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–122; of fi gs, 16; in highlands, 63; location of within forest, 53–54; odor of, 54–57; of palms, 2, 15, plate 2; seasonality of, 6, 16, 52–53, 126; sugar content of, 2, 17; surface-area-to-volume ratio, 31; texture, 57; unripe, 16–17. See also Ripening syndrome Fungi, 3, 106, 122. See also Yeasts Fusel oils, 22 Genome-wide associations, 98 Gibbons, diet of, 7, 63 Glucose, 22. See also Sugars 152 / Index Gorillas: diet of, 7, 63, 125; in highlands, 7, 63 Grapes, 71. See also Wine; Wine-making Great apes, 61. See also Primates Group foraging, 53 Gun control, 130

fundamental chemical procedures of brewing, wine-making, and 8 / Introduction the intentional fermentation of alcoholic beverages (chapter 5). Although these events are impossible to date precisely, chemical analyses of pot- tery vessels indicate wine-making as early as 7000 BCE. Alcohol pro- duction rapidly became an important feature of human social life. Its relevance intensifi ed when improvements in crop productivity and the invention of distillation (probably fi rst in China before 200 CE, but only broadly disseminated by 700 CE) rendered high

incipient crafts of brewing, wine-making, and other modes of alcohol production were in full swing, in other words, as early civiliza- tions arose throughout the Old World. But unlike the fermentation of ripe fruits with abundant simple sugars, the use of grains such as barley, sorghum, millet, and rice requires an additional biochemical agent to break down complex carbohydrates into the smaller sugar molecules used by yeast cells. This process (technically known as saccharifi cation) can be accomplished through the use of specialized molds, as is done today for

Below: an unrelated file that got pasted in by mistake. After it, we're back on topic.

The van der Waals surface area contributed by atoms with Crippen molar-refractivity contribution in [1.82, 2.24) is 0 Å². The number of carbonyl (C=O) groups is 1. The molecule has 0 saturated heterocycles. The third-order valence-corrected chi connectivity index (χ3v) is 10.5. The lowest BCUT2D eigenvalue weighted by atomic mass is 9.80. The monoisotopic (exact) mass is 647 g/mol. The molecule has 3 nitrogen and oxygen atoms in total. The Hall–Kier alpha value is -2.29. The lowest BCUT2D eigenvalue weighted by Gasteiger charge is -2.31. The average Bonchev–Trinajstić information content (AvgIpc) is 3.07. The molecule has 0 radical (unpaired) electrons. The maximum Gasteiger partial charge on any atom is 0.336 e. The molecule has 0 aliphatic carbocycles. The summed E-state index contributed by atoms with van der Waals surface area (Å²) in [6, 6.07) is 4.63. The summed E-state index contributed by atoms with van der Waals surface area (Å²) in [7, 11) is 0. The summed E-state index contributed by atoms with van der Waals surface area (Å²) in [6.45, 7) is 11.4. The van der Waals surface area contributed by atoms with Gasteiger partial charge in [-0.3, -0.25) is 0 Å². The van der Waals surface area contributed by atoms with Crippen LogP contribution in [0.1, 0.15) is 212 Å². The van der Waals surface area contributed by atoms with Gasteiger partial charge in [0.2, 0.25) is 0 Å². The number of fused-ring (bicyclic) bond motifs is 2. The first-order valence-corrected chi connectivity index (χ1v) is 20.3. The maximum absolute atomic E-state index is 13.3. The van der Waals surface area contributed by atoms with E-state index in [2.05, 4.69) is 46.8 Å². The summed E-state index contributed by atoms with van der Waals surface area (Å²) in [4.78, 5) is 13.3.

we know of yeasts and alcohol production originated in the cultural processes of brewing and wine-making, as developed over millennia. Now, by using yeast to ferment mostly corn, wheat, and sugar cane, humans produce about thirty billion liters of alcohol every year. This amount represents the second-largest biotechnological prod- uct in the world, exceeded only by the harvest of both farmed and nat- ural timber. About a quarter of our eff orts in fermentation goes towards alcoholic beverages, and the remainder is used as industrial alcohol and motor fuel